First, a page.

100. THE INDIAN COTTON-TEAL.
Nettopus coromandelianus, (GMELIN).
Axillaries entirely black or else brown margined with grey. Nearly all the secondaries broadly tipped with white. ' Crown with a dark cap.
MALE: With a large white patch on the primaries.
FEMALE: With the primaries entirely blackish.
VERNACULAR NAMES :- Girri, Girria, Girja, Gur-gurra, Hind.; Ghangariel, Ghangani, Beng. ; Bullia-hans, Dacca, Faridpur, Sylhet; Dandana, Uriya; Lerreget-perreget, Merom-derebet, Kol.; Ade, Adla, Ratnagiri; Kalagat, Burm.
THE Indian Cotton-Teal occurs in greater or less abundance over almost the whole Indian Empire, from the base of the Himalayas to the extreme south of the peninsula, and in Ceylon; and from Assam down to Tenasserim, including the Andaman Islands. This small Duck has not yet been observed in Kashmir, in Sind, or in Cutch, and probably these tracts lie outside its range. It appears to be more abundant in Bengal and the eastern portion of the Empire than in the peninsula of India itself. With regard to its southern and eastern limits, this Teal will no doubt be found to occur to the extreme confines of the Empire, but up to the present it has not been recorded from any point in Tenasserim farther south than Tavoy; nor from any point further east in the Shan States than Kengtung, where my friend Lieutenant J. H. Whitehead recently procured it.
For a resident species of Duck the Indian Cotton-Teal has rather a wide range, being found in China, Siam, Cochin China, the Malay Peninsula and. the islands, to the Philippines and Celebes.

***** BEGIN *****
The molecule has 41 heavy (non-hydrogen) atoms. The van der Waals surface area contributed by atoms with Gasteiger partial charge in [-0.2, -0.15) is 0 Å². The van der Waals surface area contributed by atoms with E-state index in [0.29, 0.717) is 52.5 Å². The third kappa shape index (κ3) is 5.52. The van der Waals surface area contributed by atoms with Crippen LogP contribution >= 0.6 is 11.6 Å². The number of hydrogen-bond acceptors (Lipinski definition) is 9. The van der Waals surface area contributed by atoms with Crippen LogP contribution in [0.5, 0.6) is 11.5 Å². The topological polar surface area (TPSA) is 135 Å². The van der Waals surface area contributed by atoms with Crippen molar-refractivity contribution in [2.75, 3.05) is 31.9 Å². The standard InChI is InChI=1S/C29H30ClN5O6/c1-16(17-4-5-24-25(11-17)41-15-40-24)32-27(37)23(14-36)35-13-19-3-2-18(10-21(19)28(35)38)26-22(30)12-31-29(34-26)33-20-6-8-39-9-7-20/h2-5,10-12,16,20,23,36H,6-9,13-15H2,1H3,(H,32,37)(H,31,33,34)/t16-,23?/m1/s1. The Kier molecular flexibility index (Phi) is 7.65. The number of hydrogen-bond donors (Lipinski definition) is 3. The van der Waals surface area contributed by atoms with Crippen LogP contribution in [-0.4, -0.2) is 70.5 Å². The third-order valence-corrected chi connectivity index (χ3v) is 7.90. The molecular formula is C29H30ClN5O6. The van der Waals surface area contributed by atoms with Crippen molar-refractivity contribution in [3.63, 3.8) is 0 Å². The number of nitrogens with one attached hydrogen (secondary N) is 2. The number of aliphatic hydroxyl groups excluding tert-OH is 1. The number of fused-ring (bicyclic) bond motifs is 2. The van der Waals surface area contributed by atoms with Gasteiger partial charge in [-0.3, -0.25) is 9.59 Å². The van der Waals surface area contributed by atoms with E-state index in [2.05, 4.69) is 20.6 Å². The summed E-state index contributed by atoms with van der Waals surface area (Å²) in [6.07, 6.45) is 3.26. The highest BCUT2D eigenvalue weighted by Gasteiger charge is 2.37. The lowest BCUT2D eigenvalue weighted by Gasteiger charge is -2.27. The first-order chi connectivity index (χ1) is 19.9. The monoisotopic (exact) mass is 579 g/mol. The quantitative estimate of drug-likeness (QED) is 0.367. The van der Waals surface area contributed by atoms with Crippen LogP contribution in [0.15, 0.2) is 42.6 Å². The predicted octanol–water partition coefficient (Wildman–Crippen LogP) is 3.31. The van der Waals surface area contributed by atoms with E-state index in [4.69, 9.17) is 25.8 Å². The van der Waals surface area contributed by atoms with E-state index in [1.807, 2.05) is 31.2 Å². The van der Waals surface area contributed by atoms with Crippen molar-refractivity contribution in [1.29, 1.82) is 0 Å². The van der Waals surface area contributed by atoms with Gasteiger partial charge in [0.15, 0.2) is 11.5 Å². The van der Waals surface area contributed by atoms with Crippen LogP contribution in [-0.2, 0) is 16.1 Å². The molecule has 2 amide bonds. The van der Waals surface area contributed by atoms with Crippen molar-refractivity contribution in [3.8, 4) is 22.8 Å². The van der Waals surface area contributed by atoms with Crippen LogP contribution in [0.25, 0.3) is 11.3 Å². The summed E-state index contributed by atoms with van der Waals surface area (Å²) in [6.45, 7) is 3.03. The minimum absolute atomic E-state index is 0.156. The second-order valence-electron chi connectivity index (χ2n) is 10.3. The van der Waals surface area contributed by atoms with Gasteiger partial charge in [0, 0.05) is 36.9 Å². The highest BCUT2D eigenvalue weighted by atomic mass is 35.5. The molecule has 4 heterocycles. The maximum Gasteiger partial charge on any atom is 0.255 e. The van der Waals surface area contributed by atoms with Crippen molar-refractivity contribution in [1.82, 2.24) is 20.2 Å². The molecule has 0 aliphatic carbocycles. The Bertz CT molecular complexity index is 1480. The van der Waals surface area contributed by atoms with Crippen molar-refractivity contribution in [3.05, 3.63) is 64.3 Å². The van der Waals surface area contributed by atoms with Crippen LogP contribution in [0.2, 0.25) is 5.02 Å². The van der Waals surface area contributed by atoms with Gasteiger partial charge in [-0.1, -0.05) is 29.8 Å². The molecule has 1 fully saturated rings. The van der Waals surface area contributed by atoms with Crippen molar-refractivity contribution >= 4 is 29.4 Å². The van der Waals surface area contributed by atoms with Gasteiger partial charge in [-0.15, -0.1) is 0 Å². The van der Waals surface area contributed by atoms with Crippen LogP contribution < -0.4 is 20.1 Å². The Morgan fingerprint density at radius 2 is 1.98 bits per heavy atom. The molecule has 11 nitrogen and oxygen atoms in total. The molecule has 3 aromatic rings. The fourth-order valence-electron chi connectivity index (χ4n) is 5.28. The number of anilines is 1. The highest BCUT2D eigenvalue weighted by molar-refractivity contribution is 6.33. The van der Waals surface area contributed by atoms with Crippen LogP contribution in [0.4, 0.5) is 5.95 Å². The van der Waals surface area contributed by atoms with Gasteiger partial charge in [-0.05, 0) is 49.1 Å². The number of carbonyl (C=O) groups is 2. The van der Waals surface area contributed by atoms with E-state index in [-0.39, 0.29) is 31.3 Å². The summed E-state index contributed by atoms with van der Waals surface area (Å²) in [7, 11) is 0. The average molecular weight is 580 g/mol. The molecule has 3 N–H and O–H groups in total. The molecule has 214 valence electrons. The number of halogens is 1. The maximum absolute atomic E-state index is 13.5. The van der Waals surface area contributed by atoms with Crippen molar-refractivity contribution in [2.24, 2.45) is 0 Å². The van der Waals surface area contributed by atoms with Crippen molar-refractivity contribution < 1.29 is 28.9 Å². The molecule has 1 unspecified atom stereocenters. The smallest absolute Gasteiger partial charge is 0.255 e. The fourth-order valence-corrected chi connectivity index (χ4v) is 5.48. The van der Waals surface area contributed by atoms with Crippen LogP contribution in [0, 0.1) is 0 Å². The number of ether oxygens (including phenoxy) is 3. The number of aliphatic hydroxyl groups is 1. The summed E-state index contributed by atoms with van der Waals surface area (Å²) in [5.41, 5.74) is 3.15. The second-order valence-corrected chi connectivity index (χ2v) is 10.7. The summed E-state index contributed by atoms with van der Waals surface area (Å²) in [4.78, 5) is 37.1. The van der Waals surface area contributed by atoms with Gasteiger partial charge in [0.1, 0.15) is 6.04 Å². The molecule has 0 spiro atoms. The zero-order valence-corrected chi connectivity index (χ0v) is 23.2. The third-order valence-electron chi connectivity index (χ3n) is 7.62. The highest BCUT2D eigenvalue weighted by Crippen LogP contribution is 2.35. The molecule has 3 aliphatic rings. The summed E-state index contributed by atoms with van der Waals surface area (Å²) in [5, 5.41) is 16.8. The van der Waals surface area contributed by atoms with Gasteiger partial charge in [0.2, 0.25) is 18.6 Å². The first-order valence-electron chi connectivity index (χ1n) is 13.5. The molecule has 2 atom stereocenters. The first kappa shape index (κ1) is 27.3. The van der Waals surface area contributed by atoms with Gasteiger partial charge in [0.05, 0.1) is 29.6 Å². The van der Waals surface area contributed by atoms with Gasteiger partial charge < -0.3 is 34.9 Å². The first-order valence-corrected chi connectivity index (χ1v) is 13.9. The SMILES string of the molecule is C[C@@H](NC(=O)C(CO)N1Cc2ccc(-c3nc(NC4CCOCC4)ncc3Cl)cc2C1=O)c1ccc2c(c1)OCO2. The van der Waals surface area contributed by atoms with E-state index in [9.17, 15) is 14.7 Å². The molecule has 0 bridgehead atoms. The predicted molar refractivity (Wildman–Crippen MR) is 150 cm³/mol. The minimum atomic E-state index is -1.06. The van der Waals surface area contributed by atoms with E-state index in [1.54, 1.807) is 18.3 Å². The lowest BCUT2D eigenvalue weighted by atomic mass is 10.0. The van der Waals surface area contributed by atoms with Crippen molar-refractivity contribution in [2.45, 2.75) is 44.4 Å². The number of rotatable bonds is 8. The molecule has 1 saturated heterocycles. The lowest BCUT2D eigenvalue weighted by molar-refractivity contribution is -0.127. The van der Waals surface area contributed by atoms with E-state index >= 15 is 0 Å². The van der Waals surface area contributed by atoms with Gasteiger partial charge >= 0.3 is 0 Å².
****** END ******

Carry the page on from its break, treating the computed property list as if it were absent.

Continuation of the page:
The Cotton-Teal affects every description of water, from the tiny ditch or pool to the large swamp, but they are not partial to clear water; they almost invariably choose water covered with weeds. In many places they are remarkably tame and confiding, and they can often be approached within a few yards. They are found in twos or threes, and sometimes in small scattered flocks, but never in very large numbers. Their flight, when once up, is remarkably swift, and they twist round corners in a wonderful manner. They do not, as a rule, fly far, but quickly settle down again. Although these Teal are surface-feeding birds, they dive with great facility, and wounded birds are generally lost. The Cotton-Teal is chiefly a day-feeder. It frequently perches on the larger branches of trees, and generally roosts on them at night. The cry of this little bird is a rather loud, chuckling cackle, uttered when flying.
Mr. Stuart Baker thus explains how such vast numbers of this Teal come to be caught near Calcutta, and to be brought to the market, throughout the cold weather:—